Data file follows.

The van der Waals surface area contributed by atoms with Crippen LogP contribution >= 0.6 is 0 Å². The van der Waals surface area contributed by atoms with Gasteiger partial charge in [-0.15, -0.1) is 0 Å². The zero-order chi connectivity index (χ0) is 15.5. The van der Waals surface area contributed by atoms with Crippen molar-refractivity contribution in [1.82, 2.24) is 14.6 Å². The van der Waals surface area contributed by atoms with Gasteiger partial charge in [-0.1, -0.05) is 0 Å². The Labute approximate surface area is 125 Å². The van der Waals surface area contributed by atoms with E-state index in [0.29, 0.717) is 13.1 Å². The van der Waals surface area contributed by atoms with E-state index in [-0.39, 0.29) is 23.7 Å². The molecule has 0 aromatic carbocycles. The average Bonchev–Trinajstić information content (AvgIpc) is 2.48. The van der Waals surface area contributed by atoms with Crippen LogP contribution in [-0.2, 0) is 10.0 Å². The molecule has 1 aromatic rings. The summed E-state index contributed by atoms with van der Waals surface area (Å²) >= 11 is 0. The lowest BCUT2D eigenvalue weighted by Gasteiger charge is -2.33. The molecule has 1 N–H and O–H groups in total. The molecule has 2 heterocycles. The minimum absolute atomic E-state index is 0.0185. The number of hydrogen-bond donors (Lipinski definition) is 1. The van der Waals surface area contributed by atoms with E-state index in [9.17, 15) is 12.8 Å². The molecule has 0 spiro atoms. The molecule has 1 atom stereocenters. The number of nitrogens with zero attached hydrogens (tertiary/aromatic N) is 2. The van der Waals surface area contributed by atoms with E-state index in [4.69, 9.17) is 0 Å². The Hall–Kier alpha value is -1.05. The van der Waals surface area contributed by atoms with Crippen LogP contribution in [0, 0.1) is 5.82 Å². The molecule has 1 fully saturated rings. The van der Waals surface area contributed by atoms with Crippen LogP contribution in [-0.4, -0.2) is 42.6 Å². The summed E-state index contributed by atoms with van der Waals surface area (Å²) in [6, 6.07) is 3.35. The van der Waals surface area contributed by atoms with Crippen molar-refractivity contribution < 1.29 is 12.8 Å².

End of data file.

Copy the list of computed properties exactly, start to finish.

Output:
The van der Waals surface area contributed by atoms with Crippen LogP contribution >= 0.6 is 0 Å². The van der Waals surface area contributed by atoms with Gasteiger partial charge in [-0.15, -0.1) is 0 Å². The zero-order chi connectivity index (χ0) is 15.5. The van der Waals surface area contributed by atoms with Crippen molar-refractivity contribution in [1.82, 2.24) is 14.6 Å². The van der Waals surface area contributed by atoms with Gasteiger partial charge in [-0.1, -0.05) is 0 Å². The Labute approximate surface area is 125 Å². The van der Waals surface area contributed by atoms with E-state index in [0.29, 0.717) is 13.1 Å². The van der Waals surface area contributed by atoms with E-state index in [-0.39, 0.29) is 23.7 Å². The molecule has 0 aromatic carbocycles. The average Bonchev–Trinajstić information content (AvgIpc) is 2.48. The van der Waals surface area contributed by atoms with Crippen LogP contribution in [-0.2, 0) is 10.0 Å². The molecule has 1 aromatic rings. The summed E-state index contributed by atoms with van der Waals surface area (Å²) >= 11 is 0. The lowest BCUT2D eigenvalue weighted by Gasteiger charge is -2.33. The molecule has 1 N–H and O–H groups in total. The molecule has 2 heterocycles. The minimum absolute atomic E-state index is 0.0185. The number of hydrogen-bond donors (Lipinski definition) is 1. The van der Waals surface area contributed by atoms with E-state index in [9.17, 15) is 12.8 Å². The molecule has 0 spiro atoms. The molecule has 1 atom stereocenters. The number of nitrogens with zero attached hydrogens (tertiary/aromatic N) is 2. The van der Waals surface area contributed by atoms with E-state index in [4.69, 9.17) is 0 Å². The Hall–Kier alpha value is -1.05. The van der Waals surface area contributed by atoms with Crippen LogP contribution in [0, 0.1) is 5.82 Å². The molecule has 1 fully saturated rings. The van der Waals surface area contributed by atoms with Crippen LogP contribution in [-0.4, -0.2) is 42.6 Å². The summed E-state index contributed by atoms with van der Waals surface area (Å²) in [6, 6.07) is 3.35. The van der Waals surface area contributed by atoms with Crippen molar-refractivity contribution < 1.29 is 12.8 Å².